Science fiction’s concept of powered, protective armor has been around for so long (dating back at least to Robert Heinlein’s 1959 classic, STARSHIP TROOPERS) that it’s a wonder no one thought to compile an original story anthology on the concept sooner. But as noted in his introduction, veteran genre anthologist John Joseph Adams’ ARMORED is the first of its kind. It proves itself well worth the wait, in a few rather unexpected ways.
Not surprisingly, several of the stories included are military-based science fiction. In “The Johnson Maneuver” by Ian Douglas, a very prolific author of such tales, an armored suit allows a Marine to single-handedly confront an unruly mob of aliens mounting a possible attack on Earth’s embassy building on a distant planet. In Tanya Huff’s “You Do What You Do,” a Marine officer utilizes her armored suit to power an abandoned mining vehicle and save her crew from an alien attack.
Then Adams mixes things up a bit with “Human Error” by John Jackson Miller, a downright funny story of a squadron of Earth soldiers battling a disgusting bubble-spore entity progressively digesting their base. The soldiers’ hopes rise when a shipment of armored suits finally arrives, only to discover that their HQ sent out suits intended for an entirely different species. It’s a rare example of humor in otherwise deadly serious military sci-fi, and a welcome relief from might have been an overdose of broad heroics and “hoo-aah!”s.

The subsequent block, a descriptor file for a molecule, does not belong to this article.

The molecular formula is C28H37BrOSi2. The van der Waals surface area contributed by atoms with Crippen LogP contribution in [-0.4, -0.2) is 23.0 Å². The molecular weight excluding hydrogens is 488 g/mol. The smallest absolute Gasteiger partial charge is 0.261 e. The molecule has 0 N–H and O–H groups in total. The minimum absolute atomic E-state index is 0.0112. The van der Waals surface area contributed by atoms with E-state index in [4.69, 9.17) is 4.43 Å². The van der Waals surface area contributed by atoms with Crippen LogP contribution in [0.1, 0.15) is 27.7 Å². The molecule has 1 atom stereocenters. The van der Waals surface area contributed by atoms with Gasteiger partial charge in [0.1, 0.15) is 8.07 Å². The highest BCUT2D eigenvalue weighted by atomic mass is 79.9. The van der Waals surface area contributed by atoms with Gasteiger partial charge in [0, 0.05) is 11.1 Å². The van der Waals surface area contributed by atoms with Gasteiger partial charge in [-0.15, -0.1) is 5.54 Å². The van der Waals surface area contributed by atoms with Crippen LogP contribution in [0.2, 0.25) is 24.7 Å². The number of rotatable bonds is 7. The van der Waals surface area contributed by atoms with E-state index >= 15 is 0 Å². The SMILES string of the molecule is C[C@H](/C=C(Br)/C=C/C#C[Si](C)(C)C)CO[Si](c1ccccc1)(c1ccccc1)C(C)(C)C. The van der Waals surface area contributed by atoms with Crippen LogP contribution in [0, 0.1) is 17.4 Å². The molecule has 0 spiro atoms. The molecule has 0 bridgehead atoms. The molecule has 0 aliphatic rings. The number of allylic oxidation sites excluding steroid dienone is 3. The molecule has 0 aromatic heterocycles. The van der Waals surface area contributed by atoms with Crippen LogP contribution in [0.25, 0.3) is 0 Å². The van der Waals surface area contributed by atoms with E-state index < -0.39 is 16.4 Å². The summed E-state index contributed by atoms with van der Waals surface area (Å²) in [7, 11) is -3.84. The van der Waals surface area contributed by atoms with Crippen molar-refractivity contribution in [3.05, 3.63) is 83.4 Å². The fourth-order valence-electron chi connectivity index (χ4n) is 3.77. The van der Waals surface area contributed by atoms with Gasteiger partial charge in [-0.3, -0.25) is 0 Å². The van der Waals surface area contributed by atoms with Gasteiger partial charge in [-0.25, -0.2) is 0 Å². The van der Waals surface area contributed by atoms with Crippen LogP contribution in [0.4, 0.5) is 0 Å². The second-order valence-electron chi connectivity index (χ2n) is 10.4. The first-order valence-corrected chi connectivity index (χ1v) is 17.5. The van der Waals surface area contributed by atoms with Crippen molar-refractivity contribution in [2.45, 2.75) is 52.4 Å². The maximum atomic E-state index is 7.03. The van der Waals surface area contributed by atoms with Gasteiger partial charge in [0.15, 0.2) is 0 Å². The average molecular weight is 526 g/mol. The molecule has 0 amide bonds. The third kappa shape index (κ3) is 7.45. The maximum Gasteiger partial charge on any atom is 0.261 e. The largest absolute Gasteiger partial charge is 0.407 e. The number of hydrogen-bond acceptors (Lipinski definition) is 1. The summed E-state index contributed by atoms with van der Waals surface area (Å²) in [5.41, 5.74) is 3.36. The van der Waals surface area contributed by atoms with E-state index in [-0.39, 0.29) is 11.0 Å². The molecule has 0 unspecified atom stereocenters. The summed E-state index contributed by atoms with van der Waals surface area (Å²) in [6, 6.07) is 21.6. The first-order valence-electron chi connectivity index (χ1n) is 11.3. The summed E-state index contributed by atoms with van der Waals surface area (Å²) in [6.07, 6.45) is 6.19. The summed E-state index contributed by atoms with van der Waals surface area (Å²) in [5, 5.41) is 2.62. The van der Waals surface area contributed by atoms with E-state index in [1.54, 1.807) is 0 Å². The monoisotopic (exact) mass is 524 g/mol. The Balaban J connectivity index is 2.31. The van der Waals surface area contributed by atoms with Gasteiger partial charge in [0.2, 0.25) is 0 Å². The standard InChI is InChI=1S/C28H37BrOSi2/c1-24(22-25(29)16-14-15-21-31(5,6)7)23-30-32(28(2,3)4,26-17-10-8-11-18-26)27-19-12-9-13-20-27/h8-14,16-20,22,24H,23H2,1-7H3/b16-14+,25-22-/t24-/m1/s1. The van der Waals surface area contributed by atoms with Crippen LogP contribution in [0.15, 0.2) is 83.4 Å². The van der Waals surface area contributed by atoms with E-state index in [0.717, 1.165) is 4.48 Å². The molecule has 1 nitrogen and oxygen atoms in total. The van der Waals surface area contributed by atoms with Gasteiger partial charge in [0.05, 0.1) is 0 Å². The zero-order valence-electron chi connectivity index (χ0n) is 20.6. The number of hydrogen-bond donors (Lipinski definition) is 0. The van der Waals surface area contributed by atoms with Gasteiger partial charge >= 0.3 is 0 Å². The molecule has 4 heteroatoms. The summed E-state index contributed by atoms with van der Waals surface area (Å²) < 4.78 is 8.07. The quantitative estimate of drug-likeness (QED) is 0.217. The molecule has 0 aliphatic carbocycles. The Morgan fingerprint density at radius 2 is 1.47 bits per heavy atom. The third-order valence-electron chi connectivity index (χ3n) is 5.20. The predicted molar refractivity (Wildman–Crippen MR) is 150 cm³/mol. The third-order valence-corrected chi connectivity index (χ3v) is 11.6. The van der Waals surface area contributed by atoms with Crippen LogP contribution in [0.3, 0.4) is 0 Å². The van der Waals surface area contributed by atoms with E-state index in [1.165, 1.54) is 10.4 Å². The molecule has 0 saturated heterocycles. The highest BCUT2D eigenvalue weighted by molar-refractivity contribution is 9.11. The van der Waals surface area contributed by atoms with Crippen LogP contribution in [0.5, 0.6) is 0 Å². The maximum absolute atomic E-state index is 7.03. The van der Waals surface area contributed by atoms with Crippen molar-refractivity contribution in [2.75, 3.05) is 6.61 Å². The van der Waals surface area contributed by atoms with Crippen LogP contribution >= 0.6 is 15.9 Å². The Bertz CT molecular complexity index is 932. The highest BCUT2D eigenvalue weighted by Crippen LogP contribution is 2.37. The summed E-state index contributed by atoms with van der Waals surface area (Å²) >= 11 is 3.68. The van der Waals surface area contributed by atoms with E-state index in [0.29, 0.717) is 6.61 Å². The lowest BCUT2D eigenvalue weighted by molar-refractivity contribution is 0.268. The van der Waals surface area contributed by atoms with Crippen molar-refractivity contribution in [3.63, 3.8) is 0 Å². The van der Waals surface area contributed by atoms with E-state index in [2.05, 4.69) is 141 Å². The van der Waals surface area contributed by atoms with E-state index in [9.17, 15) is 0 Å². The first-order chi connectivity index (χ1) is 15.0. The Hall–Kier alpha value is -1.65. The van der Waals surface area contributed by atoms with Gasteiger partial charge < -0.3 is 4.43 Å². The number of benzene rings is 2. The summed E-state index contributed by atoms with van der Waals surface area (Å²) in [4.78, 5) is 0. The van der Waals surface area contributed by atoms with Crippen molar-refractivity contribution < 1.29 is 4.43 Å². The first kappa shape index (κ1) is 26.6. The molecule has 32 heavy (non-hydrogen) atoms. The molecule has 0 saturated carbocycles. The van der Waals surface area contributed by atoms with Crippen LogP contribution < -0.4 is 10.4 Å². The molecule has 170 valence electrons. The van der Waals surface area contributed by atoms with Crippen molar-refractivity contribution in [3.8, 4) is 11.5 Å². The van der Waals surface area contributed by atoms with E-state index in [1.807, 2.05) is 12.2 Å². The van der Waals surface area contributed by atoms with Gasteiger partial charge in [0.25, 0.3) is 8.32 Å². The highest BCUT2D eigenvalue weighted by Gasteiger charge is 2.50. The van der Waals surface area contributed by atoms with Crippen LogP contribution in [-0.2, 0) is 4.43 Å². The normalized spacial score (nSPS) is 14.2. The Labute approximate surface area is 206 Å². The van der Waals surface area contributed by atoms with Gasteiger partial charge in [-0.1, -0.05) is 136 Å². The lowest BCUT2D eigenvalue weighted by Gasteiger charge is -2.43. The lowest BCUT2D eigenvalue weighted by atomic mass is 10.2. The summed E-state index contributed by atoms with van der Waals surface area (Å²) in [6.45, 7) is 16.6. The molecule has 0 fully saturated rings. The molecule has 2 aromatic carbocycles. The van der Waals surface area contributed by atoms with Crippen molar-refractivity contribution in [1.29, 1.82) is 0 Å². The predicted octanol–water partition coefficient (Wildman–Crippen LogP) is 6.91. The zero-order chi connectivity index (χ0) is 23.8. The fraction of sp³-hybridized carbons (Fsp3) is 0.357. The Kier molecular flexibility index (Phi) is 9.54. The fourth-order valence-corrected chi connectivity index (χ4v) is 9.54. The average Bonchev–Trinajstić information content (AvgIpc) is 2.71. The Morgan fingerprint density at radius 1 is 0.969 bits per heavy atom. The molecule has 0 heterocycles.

The diversity continues with such inclusions as David D. Levine’s “The Last Days of the Kelly Gang,” which speculates what the notorious 19th-century outlaws might have accomplished with some advanced technology. Similarly, Carrie Vaughn imagines how such mechanics might have been used during the Spanish Civil War in “Don Quixote.”
The 23 total tales include works from Jack Campbell, Alastair Reynolds, Brandon Sanderson and others. Orson Scott Card provides a foreword wherein he recalls his attraction to the concept and then suggests that all of us at one time or another are attracted to the metaphor of “armor.” Brief biographical information on the contributors is provided at the conclusion of each entry.
Until someone else takes a stab at it, ARMORED stands as the definitive anthology of its kind. Keeping that in mind, as well as the more recent popularizations of the concept (the IRON MAN movies, G.I. JOE and the HALO video games, to name a few) it’s a relevant, entertaining, and altogether worthy addition to any serious sci-fi reader’s collection. —Rod Lott